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The Android Developer's Cookbook: Networking

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This chapter focuses on the network state, short message service (SMS), Internet resource-based applications, and social networking applications.

Network-based applications provide increased value for a user, in that content can be dynamic and interactive. Networking enables multiple features, from social networking to cloud computing.

This chapter focuses on the network state, short message service (SMS), Internet resource-based applications, and social networking applications. Knowing the network state is important to applications that fetch or update information that is available through a network connection. SMS is a communication service component that enables the exchange of short text messages between mobile phone devices. Internet resource-based applications rely on web content such as HTML (HyperText Markup Language), XML (eXtensible Markup Language), and JSON (JavaScript Object Notation). Social networking applications, such as Twitter, are important methods for people to connect with each other.

Reacting to the Network State

Knowing how and if a device is connected to a network is a very important facet of Android development. Applications that stream information from a network server may need to warn users about the large amount of data that may be charged to their accounts. Application latency issues may also be a concern. Making some simple queries enables users to find out if they are currently connected through a network device and how to react when the connection state changes.

Recipe: Checking for Connectivity

The ConnectivityManager is used for determining the connectivity of a device. This recipe can be used to determine what network interfaces are connected to a network. Listing 10.1 uses the ConnectivityManager to display if the device is connected via Wi-Fi or Bluetooth.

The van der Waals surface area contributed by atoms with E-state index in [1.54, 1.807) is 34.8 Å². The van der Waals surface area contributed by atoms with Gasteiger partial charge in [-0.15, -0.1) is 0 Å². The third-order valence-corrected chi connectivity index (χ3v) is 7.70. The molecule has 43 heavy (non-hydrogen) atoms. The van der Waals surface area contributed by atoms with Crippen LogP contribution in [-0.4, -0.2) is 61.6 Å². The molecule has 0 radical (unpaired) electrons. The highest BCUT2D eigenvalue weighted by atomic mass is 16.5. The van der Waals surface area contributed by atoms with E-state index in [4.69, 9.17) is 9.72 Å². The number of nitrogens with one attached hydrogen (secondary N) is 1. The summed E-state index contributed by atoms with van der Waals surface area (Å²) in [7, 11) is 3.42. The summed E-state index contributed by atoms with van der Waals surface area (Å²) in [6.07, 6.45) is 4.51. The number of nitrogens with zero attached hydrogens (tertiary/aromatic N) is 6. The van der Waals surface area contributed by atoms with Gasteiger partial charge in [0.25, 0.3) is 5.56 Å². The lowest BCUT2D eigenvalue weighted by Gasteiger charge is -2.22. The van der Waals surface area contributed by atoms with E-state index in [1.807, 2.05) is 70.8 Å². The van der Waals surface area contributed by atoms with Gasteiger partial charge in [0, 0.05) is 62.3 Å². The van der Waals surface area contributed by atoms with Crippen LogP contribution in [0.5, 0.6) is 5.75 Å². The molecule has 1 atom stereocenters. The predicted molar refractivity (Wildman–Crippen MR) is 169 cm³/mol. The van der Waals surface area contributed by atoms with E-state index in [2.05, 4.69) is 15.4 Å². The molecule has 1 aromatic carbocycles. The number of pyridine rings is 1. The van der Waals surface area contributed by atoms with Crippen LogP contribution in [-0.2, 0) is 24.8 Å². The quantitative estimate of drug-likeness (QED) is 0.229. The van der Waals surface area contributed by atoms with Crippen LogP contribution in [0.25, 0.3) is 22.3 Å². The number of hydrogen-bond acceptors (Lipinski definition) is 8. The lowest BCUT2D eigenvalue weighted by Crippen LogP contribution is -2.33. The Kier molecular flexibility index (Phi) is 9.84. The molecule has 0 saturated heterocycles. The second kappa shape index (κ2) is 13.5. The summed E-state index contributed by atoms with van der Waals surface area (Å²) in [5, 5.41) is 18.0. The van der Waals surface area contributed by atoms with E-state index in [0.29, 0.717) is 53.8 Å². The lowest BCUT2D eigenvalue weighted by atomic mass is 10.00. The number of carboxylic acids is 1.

Listing 10.1. src/com/cookbook/connectivitycheck/MainActivity.java

package com.cookbook.connectivitycheck;
import android.app.Activity;
import android.content.Context;
import android.net.ConnectivityManager;
import android.net.NetworkInfo;
import android.os.Bundle;
import android.widget.TextView;
public class MainActivity extends Activity {
  TextView tv;
  @Override
  protected void onCreate(Bundle savedInstanceState) {
    super.onCreate(savedInstanceState);
    setContentView(R.layout.activity_main);
    tv = (TextView) findViewById(R.id.tv_main);
    try {
      String service = Context.CONNECTIVITY_SERVICE;
      ConnectivityManager cm = (ConnectivityManager)getSystemService(service);
      NetworkInfo activeNetwork = cm.getActiveNetworkInfo();
      boolean isWiFi = activeNetwork.getType() == ConnectivityManager.TYPE_WIFI;
      boolean isBT = activeNetwork.getType() == ConnectivityManager.TYPE_BLUETOOTH;
      tv.setText("WiFi connected: "+isWiFi+"\nBluetooth connected: "+isBT);
    } catch(Exception nullPointerException)  {
      tv.setText("No connected networks found");
    }
  }
}

Listing 10.1 uses the constants TYPE_WIFI and TYPE_BLUETOOTH to check for connectivity on these networks. In addition to TYPE_WIFI and TYPE_BLUETOOTH, the following constants can also be used to determine connectivity:

  • TYPE_DUMMY—For dummy data connections
  • TYPE_ETHERNET—For the default Ethernet connection
  • TYPE_MOBILE—For the default mobile data connection
  • TYPE_MOBILE_DUN—For DUN-specific mobile data connections
  • TYPE_MOBILE_HIPRI—For high-priority mobile data connections